Sleep, performance, circadian rhythms, and light-dark cycles during two space shuttle flights

Harvard University, Cambridge, Massachusetts, United States
AJP Regulatory Integrative and Comparative Physiology (Impact Factor: 3.11). 12/2001; 281(5):R1647-64.
Source: PubMed


Sleep, circadian rhythm, and neurobehavioral performance measures were obtained in five astronauts before, during, and after 16-day or 10-day space missions. In space, scheduled rest-activity cycles were 20-35 min shorter than 24 h. Light-dark cycles were highly variable on the flight deck, and daytime illuminances in other compartments of the spacecraft were very low (5.0-79.4 lx). In space, the amplitude of the body temperature rhythm was reduced and the circadian rhythm of urinary cortisol appeared misaligned relative to the imposed non-24-h sleep-wake schedule. Neurobehavioral performance decrements were observed. Sleep duration, assessed by questionnaires and actigraphy, was only approximately 6.5 h/day. Subjective sleep quality diminished. Polysomnography revealed more wakefulness and less slow-wave sleep during the final third of sleep episodes. Administration of melatonin (0.3 mg) on alternate nights did not improve sleep. After return to earth, rapid eye movement (REM) sleep was markedly increased. Crewmembers on these flights experienced circadian rhythm disturbances, sleep loss, decrements in neurobehavioral performance, and postflight changes in REM sleep.

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    • "Other negative effects include increased levels of fatigue, depression, and confusion as well as decreased immunological function and concentration (Belenky et al., 1987; Giam, 1997; Naitoh and Kelly, 1992). Potential chronic health effects include increased risk of gastrointestinal illness , loss of bone mineral density, coronary artery disease, depression, some forms of cancer (Antunes et al., 2010; Dijk et al., 2001; Schernhammer et al., 2001), and alterations in metabolic profile, mood, and appetite (Arendt, 2010; Dijk et al., 2001; Scheer et al., 2009; Schernhammer et al., 2001). "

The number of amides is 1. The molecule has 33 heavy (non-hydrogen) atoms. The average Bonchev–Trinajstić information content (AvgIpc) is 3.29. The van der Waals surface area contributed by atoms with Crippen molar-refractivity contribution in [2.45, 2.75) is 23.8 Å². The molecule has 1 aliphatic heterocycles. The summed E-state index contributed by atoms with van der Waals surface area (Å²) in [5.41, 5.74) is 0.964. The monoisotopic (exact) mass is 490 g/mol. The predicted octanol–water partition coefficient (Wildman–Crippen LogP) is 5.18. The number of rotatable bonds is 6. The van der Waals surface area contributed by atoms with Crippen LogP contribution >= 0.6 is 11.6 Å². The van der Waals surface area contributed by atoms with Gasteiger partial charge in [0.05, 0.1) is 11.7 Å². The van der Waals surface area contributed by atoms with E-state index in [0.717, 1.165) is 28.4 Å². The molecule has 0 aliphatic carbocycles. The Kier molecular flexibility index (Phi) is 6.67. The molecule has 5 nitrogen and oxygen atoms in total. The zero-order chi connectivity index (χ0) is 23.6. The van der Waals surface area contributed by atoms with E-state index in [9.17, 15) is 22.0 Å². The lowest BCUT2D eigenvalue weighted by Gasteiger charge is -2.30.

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    ABSTRACT: United States Navy submariners have historically lived with circadian disruption while at sea due to 18-h-based watchschedules. Previous research demonstrated that circadian entrainment improved with 24-h-based watchschedules. Twenty-nine male crew members participated in the study, which took place on an actual submarine patrol. The crew were exposed, first, to experimental high correlated color temperature (CCT = 13,500 K) fluorescent light sources and then to standard-issue fluorescent light sources (CCT = 4100 K). A variety of outcome measures were employed to determine if higher levels of circadian-effective light during on-watch times would further promote behavioral alignment to 24-h-based watchschedules. The high CCT light source produced significantly higher circadian light exposures than the low CCT light source, which was associated with significantly greater 24-h behavioral alignment with work schedules using phasor analysis, greater levels of sleep efficiency measured with wrist actigraphy, lower levels of subjective sleepiness measured with the Karolinska Sleepiness Scale, and higher nighttime melatonin concentrations measured by morning urinary 6-sulfatoxymelatonin/creatinine ratios. Unlike these diverse outcome measures, performance scores were significantly worse under the high CCT light source than under the low CCT light source, due to practice effects. As hypothesized, with the exception of the performance scores, all of the data converge to suggest that high CCT light sources, combined with 24-h watchschedules, promote better behavioral alignment with work schedules and greater sleep quality on submarines. Since the order and the type of light sources were confounded in this field study, the results should only be considered as consistent with our theoretical understanding of how regular, 24-h light-dark exposures combined with high circadian light exposures can promote greater behavioral alignment with work schedules and with sleep.
    Full-text · Article · Apr 2015 · Journal of Biological Rhythms
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    • "), or sometimes even unchanged (Frost et al. 1976). Studies on sleep during Space Shuttle Missions reported that astronauts had more wakefulness and less SWS in the third part of the night (Dijk et al. 2001) compared to other times during their sleep cycles. Unfortunately, due to methodological concerns, lack of objective measures, and a general paucity of data regarding sleep in space, it is not known whether sleep architecture would be affected over long-duration missions, including planetary habitation. "
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    Full-text · Article · Jun 2014 · Arbeitsphysiologie
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    • "typically observed in short-term space missions, due to circadian rhythm phase shifts, heightened workload demand, emergencies, and more in general, extraordinary stressful environmental conditions (Dijk et al., 2001; Mallis and DeRoshia, 2005). In this light, a crucial problem for long lasting manned missions in space is represented by sleep alterations. "
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    Full-text · Article · May 2014 · International journal of psychophysiology: official journal of the International Organization of Psychophysiology
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